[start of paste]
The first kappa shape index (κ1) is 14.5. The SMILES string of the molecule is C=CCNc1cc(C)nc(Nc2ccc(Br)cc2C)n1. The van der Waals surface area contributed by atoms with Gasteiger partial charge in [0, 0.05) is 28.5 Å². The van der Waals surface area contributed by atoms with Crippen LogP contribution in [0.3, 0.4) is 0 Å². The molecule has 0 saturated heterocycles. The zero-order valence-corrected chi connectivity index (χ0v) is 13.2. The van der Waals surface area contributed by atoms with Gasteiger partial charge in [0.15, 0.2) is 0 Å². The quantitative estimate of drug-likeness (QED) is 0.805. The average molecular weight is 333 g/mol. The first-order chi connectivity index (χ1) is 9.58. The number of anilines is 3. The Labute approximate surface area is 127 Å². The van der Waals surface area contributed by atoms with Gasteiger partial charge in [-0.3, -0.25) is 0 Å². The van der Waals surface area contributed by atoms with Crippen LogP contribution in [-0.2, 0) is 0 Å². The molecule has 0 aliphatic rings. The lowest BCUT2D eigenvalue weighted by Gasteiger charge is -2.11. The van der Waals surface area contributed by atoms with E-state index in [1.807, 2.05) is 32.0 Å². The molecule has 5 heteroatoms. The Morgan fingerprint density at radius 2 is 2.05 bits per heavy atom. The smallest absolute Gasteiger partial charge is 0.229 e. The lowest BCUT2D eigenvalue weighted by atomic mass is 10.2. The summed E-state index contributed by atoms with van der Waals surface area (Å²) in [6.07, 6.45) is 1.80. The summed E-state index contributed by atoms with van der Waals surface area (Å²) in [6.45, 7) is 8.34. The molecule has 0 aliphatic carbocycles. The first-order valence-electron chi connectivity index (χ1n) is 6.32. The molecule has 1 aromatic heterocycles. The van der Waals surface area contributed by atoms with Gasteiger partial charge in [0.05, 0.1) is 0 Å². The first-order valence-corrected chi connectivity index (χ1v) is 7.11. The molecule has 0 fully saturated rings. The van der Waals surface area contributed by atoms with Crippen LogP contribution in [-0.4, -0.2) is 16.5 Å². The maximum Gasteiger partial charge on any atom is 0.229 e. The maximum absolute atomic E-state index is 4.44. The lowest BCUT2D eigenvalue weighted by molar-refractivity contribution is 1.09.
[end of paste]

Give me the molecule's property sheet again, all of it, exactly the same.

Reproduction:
The first kappa shape index (κ1) is 14.5. The SMILES string of the molecule is C=CCNc1cc(C)nc(Nc2ccc(Br)cc2C)n1. The van der Waals surface area contributed by atoms with Gasteiger partial charge in [0, 0.05) is 28.5 Å². The van der Waals surface area contributed by atoms with Crippen LogP contribution in [0.3, 0.4) is 0 Å². The molecule has 0 saturated heterocycles. The zero-order valence-corrected chi connectivity index (χ0v) is 13.2. The van der Waals surface area contributed by atoms with Gasteiger partial charge in [0.15, 0.2) is 0 Å². The quantitative estimate of drug-likeness (QED) is 0.805. The average molecular weight is 333 g/mol. The first-order chi connectivity index (χ1) is 9.58. The number of anilines is 3. The Labute approximate surface area is 127 Å². The van der Waals surface area contributed by atoms with Gasteiger partial charge in [-0.3, -0.25) is 0 Å². The van der Waals surface area contributed by atoms with Crippen LogP contribution in [-0.2, 0) is 0 Å². The molecule has 0 aliphatic rings. The lowest BCUT2D eigenvalue weighted by Gasteiger charge is -2.11. The van der Waals surface area contributed by atoms with E-state index in [1.807, 2.05) is 32.0 Å². The molecule has 5 heteroatoms. The Morgan fingerprint density at radius 2 is 2.05 bits per heavy atom. The smallest absolute Gasteiger partial charge is 0.229 e. The lowest BCUT2D eigenvalue weighted by atomic mass is 10.2. The summed E-state index contributed by atoms with van der Waals surface area (Å²) in [6.07, 6.45) is 1.80. The summed E-state index contributed by atoms with van der Waals surface area (Å²) in [6.45, 7) is 8.34. The molecule has 0 aliphatic carbocycles. The first-order valence-electron chi connectivity index (χ1n) is 6.32. The molecule has 1 aromatic heterocycles. The van der Waals surface area contributed by atoms with Gasteiger partial charge in [0.05, 0.1) is 0 Å². The first-order valence-corrected chi connectivity index (χ1v) is 7.11. The molecule has 0 fully saturated rings. The van der Waals surface area contributed by atoms with Crippen LogP contribution in [-0.4, -0.2) is 16.5 Å². The maximum Gasteiger partial charge on any atom is 0.229 e. The maximum absolute atomic E-state index is 4.44. The lowest BCUT2D eigenvalue weighted by molar-refractivity contribution is 1.09.